• Quick context: The Trump administration has already approved the proposed pipeline to bring crude oil from Canada's oil sands to U.S. refineries, reversing former President Obama's rejection. But developer TransCanada has not yet decided whether the project's economics still make sense.

ConocoPhillips: CEO Ryan Lance tells the Financial Times that the big U.S.-based company won't invest in new projects that require oil prices of $50 per barrel or higher to make a profit, and that the company is targeting most of its growth capital on U.S. shale projects.

Markets: Reuters reports that crude markets are "tepid" thus far today because traders are "reluctant to take on big new positions ahead" ahead of the Nov. 30 OPEC meeting where ministers will weigh the future of the OPEC/non-OPEC production limiting deal.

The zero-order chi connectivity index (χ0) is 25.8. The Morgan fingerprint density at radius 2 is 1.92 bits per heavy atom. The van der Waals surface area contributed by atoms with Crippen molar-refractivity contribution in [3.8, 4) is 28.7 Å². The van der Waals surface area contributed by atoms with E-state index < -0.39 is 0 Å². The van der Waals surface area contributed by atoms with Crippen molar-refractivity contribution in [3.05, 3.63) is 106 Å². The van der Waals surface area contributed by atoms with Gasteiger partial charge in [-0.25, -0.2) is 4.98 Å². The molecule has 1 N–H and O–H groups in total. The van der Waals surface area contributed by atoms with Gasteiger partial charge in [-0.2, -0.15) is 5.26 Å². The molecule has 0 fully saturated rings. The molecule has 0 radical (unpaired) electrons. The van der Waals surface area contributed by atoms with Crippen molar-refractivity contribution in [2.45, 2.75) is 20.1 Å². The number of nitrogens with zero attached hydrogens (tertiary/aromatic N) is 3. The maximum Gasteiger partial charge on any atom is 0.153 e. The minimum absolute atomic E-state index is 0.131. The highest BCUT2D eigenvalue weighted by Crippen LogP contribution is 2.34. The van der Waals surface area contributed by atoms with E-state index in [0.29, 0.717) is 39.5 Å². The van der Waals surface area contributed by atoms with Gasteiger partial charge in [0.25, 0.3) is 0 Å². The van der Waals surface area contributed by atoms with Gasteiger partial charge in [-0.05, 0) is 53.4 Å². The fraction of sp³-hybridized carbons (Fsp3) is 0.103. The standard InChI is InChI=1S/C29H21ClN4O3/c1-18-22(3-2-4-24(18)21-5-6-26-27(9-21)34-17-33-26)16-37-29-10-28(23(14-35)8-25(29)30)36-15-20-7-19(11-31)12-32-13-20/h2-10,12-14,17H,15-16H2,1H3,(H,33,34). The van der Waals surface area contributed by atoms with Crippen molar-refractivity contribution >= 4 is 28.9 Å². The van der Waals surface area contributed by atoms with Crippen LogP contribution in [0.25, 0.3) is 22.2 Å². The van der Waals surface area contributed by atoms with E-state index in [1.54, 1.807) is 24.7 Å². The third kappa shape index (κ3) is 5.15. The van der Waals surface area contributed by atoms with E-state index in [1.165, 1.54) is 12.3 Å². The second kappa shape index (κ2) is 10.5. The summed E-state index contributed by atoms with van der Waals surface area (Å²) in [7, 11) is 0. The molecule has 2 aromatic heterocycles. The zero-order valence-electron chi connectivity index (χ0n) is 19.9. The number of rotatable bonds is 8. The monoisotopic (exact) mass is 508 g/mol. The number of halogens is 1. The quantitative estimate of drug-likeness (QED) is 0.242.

• Crystal ball: According to their piece, a new Morgan Stanley note says, "the market expectation is for an extension through 2018...[but] there is increased risk that OPEC delays the extension decision."
  • PVM Oil Associates analyst Tamas Varga tells Bloomberg: "It is widely believed that OPEC, together with 10 non-OPEC countries, will roll over their production for the whole of 2018."

Transparency: A piece published by the center-left think tank New America looks critically at the Trump administration's recent decision abandon full implementation of Extractive Industries Transparency Initiative standards.